Making Christmas Custard with Kathy Acker
Jeanette Winterson on Sharing Traditions with a Very Nontraditional Friend
In the early 1990s, Kathy Acker moved from London back to the USA. Harold Robbins had tried to sue her for cutting and pasting a passage from one of his books, The Pirate, into her edgy re-release, Young Lust.
Robbins, the mass-market soft-porn airport-novel novelist wasn’t interested in Acker’s life-long raid on power structures, or her deep-cut-and-paste method of ripping up existing texts—great or insigniﬁcant—to create new texts that disrupted the reader’s relationship with what they were reading.
Reading Harold Robbins takes no mental effort at all, so Kathy was surprised that the man who had sold more than 75 million copies of his sex and schlock formula should put so much mental effort into suing a literary bandit.
But Robbins had a high opinion of himself as a writer. Kathy’s appropriation of his work had made it comically clear that out of the context of the page-turning sex-yarn—where language has no purpose except as a lubricant to slide the reader from one sex act to another—Robbins’s prose was awful. That was the problem. Kathy Acker had exposed Harold Robbins—to himself.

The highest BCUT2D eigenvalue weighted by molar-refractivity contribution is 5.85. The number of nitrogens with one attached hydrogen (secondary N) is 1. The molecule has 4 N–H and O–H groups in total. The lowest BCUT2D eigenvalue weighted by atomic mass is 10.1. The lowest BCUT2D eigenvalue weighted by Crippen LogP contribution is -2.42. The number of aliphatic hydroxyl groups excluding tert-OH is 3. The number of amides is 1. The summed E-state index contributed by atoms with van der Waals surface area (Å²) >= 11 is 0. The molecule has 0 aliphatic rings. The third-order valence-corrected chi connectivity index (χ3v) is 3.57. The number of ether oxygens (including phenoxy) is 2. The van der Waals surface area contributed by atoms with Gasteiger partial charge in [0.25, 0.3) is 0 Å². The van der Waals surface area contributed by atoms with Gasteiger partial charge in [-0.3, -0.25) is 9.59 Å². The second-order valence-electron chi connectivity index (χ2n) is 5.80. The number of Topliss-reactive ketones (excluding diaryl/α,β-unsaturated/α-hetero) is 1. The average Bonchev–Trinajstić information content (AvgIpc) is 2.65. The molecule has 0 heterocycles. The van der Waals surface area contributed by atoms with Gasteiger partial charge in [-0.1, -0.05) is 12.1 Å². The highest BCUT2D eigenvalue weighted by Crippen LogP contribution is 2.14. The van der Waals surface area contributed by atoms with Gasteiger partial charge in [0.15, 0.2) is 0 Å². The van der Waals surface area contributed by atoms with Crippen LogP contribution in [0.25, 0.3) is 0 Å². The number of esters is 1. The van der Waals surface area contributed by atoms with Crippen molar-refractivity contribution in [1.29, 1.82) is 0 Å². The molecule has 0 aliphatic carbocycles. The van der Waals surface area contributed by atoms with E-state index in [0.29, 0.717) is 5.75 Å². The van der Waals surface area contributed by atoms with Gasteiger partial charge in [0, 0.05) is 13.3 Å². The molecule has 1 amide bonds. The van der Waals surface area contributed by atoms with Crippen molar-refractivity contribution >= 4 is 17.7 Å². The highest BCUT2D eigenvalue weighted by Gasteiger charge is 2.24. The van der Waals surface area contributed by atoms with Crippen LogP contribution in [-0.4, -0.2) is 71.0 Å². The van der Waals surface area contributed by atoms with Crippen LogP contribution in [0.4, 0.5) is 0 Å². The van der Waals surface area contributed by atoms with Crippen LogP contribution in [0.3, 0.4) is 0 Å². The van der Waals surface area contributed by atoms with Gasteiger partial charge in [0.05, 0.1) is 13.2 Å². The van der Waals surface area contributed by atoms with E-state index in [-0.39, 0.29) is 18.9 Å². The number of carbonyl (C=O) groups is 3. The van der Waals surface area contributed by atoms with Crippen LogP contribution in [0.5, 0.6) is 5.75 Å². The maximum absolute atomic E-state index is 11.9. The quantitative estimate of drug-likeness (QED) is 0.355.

Robbins insisted she apologize—which was really the kind of suck-my-dick attitude that Kathy hated.
Kathy, being Kathy, wrote an apology more incendiary than the crime-bomb she had detonated.
Then, in characteristic Acker-fashion, the battle-brave bandit suddenly felt vulnerable, criticized, misunderstood. She packed her things and went back to Manhattan.
But Manhattan wasn’t quite right either—nowhere was ever quite right for Kathy, and not long afterwards she came to stay near me in a ﬂat I found for her to rent. And soon it was Christmastime.